Monday, November 27, 2006

The Best November Ever...

Here's what I've been up to:

1. Thanksgiving hooplah. In the tradition of crazy southerners with the need to plunge any edible foodstuff in a vat of boiling oil, we deep fried our turkey this year. Seriously, I haven't been that nervous in a while. 15 people for the meal and I've got 10 gallons of lethal viscosity in my backyard, ready to maim, destroy and set my suburban neighborhood on fire. We made it through without a trip to the emergency room (praise you, Jesus!) and the turkey was quite delicious. Would I do it again? With the right medications on hand, certainly.

2. Lyle Lovett and his Large Band in concert. We had primo seats to see one of my favorite singer/songwriter/performers of all time at the gorgeous Bass Performance Hall. Lyle played for almost three hours and was backed by some of the best musicians assembled under one roof. The show was fluid, funny and probably the best live performance I've experienced. When he played "If I Had a Boat" I actually wept.

 
3. Movies, movies, movies. Finally got my husband to watch Hustle & Flow - which I love and would rewatch again and again (thank you Netflix), saw For Your Consideration in the theater - funny, strong premise, ended a little flat, and caught Borat the same day we saw Lyle. On Borat: I have images - and if you've seen it, you know which ones - burned into my brain. Hysterical and offensive. Be prepared to nearly injure yourself with squeamishness (they can't be doing that, oh my gosh, they're really doing that, for the love of all that is good and holy, make it stop!) and uncontrolled laughter.

 

4. Reading. Browsed through my spouse's nightstand and ended up reading two serial killer books - A Death in Belmont by Sebastion Junger (about the Boston Strangler) and Portrait of a Killer: Jack the Ripper -- Case Closed by Patricia Cornwell. After slogging through both of them, fighting off nightmares and wondering what makes crazy people tick, must remind self: no more serial killers.

I also finished Ralph Ellison's Juneteenth, the novel in progress assembled from his notes after his death. It's brilliant, uneven, and makes you sad that such a genius didn't live to craft (and publish) his story in the way he wanted it received.

 

Right now I'm in the middle of Carson McCullers The Heart is a Lonely Hunter. It's a close contender for best read of the year, which is still held by Nicole Krauss' The History of Love. I'll keep you posted.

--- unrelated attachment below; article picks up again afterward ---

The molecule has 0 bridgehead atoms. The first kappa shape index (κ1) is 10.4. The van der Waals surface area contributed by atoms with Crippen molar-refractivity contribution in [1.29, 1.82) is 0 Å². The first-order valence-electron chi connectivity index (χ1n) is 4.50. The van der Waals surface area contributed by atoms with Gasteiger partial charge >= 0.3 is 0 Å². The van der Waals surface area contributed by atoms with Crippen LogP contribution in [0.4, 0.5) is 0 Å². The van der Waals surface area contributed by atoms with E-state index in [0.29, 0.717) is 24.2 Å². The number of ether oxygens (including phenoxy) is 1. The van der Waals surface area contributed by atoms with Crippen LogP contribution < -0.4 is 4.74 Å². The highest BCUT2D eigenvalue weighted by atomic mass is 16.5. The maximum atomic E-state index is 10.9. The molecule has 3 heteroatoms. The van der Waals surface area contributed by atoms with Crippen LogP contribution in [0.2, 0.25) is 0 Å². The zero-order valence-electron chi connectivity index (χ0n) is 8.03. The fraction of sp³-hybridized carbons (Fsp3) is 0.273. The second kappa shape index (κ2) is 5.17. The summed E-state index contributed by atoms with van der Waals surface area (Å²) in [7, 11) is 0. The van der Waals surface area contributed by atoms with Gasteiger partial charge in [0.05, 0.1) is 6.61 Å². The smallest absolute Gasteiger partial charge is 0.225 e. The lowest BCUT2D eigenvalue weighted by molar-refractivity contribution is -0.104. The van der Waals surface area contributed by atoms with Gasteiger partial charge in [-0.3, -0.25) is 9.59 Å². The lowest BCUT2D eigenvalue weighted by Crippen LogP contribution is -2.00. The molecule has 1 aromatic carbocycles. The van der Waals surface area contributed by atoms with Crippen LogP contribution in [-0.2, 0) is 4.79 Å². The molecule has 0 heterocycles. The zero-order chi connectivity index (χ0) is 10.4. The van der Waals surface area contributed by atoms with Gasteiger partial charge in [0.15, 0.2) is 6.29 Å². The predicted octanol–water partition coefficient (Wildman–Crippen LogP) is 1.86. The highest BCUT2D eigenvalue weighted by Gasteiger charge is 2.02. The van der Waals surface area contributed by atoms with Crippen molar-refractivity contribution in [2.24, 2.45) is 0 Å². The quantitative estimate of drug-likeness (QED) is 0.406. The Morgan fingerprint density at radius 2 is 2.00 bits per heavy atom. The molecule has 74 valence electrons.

Question: Best live show you've seen? Worst? Gimme details...  Posted by Picasa

7 Comments:

Blogger Desperate Writer said...

Oh, Man, it would be difficult to pinpoint the best live show ever. Garth Brooks, definitely. I've seen Elvis, too.
This last weekend we saw Trans-Siberian Orchestra for the 4th time, and they are fabulous too.

As for reading, I just finished What Remains, by Carole Radziwill, widow of JFK Jr's cousin. It was well-written, and more interesting than I thought. M3 loaned it to me. And currently, I'm reading Between the Bridge and the River by Craig Ferguson(from The Late Late Show on CBS.) It's really different, but definitely worth the read.

Happy T-Day--late!

5:13 PM  
Blogger Kern said...

Lyle was the best ever, and I've seen some great ones, but one show that sticks out ten years later is Eddie Money on a Wednesday night in a smoke filled bar in Amarillo. He had put on a few pounds, but he performed as if it were the Super Bowl half time. Willie is always great live as well. My first time to see him was in 1982 at the Sportatorium in Dallas way down on Industrial. Four of us left Denton in a pickup, we were 16, of course got lost, but the show was great. Willie played Whisky River for at least 45 minutes. I saw Jerry Jeff play until 3 am one night in Justin. The Worst live show? Probably Pat Green at Sons of Herman Hall in Dallas a few years ago. Pat was fine but there were 1000 people in a hall that accomodates a 100. Drove me CRAZY!

8:23 AM  
Blogger Desperate Writer said...

I really like Eddie Money, too! We saw him in concert with Heart.

9:39 AM  
Blogger Britta Coleman said...

DW, you saw Elvis??? Details, please!

12:38 PM  
Blogger Desperate Writer said...

Well, I was 11, and it was the year he died. I remember the lights dropping, and this theme starting, and the excitement rolling through the crowd, but even more than that, the anticipation radiating from my Mom...I've never seen her act like that before or since. :)

By then, he didn't exactly look like the Elvis I'd already visualized, but he wasn't like he was by the time he died. He was still Elvis, and he had that beautiful voice and charisma...he will always be The King of Rock and Roll.

6:28 PM  
Blogger lanita said...

Just had to express my complete agreement with you on Lyle Lovett. We saw him at Bass Hall a year or two ago and it was, by far, the best live show I have ever seen.

As far as others go I realize that I would be totally dating myself beyond my comfort level!

2:17 PM  
Blogger Shannon Canard said...

Okay. If you found a possible contender for best book, besides The History of Love, I gotta read it. Let me know how it turns out.

Shannon

P.S. Britta, you might enjoy The Thirteenth Tale. Beautiful language, if not a little predictable.

9:27 AM  

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